Ruth Ross, Managing Director of health and safety consultancy Building Trust in Safety Ltd, outlines some of the simple steps to heed for November 5th. If you're organising a bonfire night or firework display in Shrewsbury this year, please ensure your evening goes off with a bang, without the risk of accident and injury.
“Nearly a thousand people are hurt every year as a result of accidents with fireworks or bonfires, statistics which perhaps prove that all the necessary health and safety precautions still aren’t being put in place. Even though many of us will enjoy the sights and sounds of one of the many professional displays organised across the county, there will also be countless other impromptu events taking place, either for a few friends in the back garden, or in the car park of the local pub or school. And it’s at these ‘get togethers’ that it’s absolutely crucial for organisers to take a common sense approach and follow these simple steps to ensure the evening passes in a fun and safe fashion.
Make sure any bonfire is at least 18 metres (60 feet) away from other buildings, trees, hedges, fences or sheds. Take into account the wind and weather conditions on the night, and never use highly flammable liquids such as petrol or paraffin as fuel for the bonfire – stick to domestic firelighters. And go through a checklist of all the useful items you’ll need for the event, such as a torch for checking instructions, a bucket of water, eye protectors and gloves, and all required supports for fireworks like Catherine Wheels.
Under the Fireworks (Safety) Regulations 1997, fireworks that meet British Standards will have BS 7114 written on the box, so keep an eye out for that mark of quality. Whilst it may be tempting to buy less expensive – and less regulated – versions from unlicensed suppliers, bear in mind the quality will vary. Store fireworks in a metal box, always follow the instructions, and light at arm’s length before standing well back. And it may be an old cliché, but it still rings true – never go back to a lit firework. Even if it hasn’t gone off, it could still explode. Leave the firework for half an hour, and only then make it safe by immersing it in a bucket of water.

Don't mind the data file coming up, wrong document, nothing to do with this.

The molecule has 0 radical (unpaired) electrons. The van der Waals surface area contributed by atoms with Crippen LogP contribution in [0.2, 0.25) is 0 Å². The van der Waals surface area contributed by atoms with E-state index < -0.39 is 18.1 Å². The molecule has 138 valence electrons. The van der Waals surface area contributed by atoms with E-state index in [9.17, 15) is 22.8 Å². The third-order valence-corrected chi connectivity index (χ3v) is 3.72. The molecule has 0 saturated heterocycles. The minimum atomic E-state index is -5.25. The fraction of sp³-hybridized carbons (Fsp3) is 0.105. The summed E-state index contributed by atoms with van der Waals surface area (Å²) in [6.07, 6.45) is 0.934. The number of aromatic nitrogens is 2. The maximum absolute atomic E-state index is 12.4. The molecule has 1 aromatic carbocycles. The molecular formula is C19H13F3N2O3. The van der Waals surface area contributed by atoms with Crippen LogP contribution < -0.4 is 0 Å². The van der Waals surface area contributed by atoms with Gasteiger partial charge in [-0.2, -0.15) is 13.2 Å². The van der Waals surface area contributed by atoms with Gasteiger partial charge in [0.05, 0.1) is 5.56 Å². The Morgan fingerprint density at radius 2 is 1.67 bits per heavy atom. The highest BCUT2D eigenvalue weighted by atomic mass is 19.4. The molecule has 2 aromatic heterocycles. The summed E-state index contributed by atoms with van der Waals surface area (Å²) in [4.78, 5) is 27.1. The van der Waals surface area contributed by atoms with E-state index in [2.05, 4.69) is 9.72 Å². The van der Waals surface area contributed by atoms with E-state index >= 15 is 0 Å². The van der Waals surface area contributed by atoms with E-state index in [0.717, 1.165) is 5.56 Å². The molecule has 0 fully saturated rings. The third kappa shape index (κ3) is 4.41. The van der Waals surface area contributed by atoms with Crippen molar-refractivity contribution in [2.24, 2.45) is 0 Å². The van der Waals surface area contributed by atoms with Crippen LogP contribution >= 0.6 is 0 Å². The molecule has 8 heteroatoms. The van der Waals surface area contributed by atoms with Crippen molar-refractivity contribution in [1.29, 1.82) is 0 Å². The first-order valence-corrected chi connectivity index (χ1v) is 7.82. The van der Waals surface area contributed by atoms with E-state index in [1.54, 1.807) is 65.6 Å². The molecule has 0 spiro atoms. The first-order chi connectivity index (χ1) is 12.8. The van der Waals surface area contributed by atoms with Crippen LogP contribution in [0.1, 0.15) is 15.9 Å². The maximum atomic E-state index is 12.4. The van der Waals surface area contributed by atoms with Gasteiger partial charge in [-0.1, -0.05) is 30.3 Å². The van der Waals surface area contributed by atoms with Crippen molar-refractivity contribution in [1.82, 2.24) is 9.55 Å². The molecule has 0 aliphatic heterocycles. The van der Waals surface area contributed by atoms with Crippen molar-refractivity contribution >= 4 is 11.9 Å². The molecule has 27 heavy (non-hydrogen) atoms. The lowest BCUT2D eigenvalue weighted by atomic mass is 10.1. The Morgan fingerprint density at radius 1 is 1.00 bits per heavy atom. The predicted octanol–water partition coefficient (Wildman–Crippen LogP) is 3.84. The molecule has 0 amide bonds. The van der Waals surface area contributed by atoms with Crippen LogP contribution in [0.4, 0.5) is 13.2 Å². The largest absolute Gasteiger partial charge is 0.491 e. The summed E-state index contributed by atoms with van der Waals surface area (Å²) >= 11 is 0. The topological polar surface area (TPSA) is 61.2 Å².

Sparklers can reach temperatures of up to 2,000oC – that’s five times hotter than cooking oil – so whilst they may appear harmless, they can certainly cause injury if mishandled. We’d advise organisers not to give sparklers to young children, especially the under fives, and also make sure that people hold them at arm’s length, wearing gloves if possible. Used sparklers should be put, hot end first, into either a bucket of water or sand so that they can be safely disposed with.
Don’t Fall Foul of the Law
Finally, there are numerous laws and regulations relating to fireworks, and failing to comply can lead to fines and even prosecutions. Under the Explosives Act 1875, it’s illegal to throw or set off fireworks in the street, while of course, it’s against the law for under 18s to be sold or have public possession of fireworks. It’s also an offence to set off fireworks at night time (between 11pm and 7am), apart from on Bonfire Night itself and a couple of other notable exceptions, such as New Year or other religious festivals. And if a bonfire or display is being held at a place of work, the Health and Safety at Work Act 1974 still applies, meaning that the organisers are responsible for ensuring the safety of not just employees, but also the general public.
Building Trust in Safety Ltd was launched in 1999 and is now one of the most respected health and safety consultancies in the UK. Offering a comprehensive and practical solution to all health and safety needs across all industry sectors, Building Trust in Safety’s team of dedicated specialists provides an extensive range of services, enabling businesses to flourish without fear.
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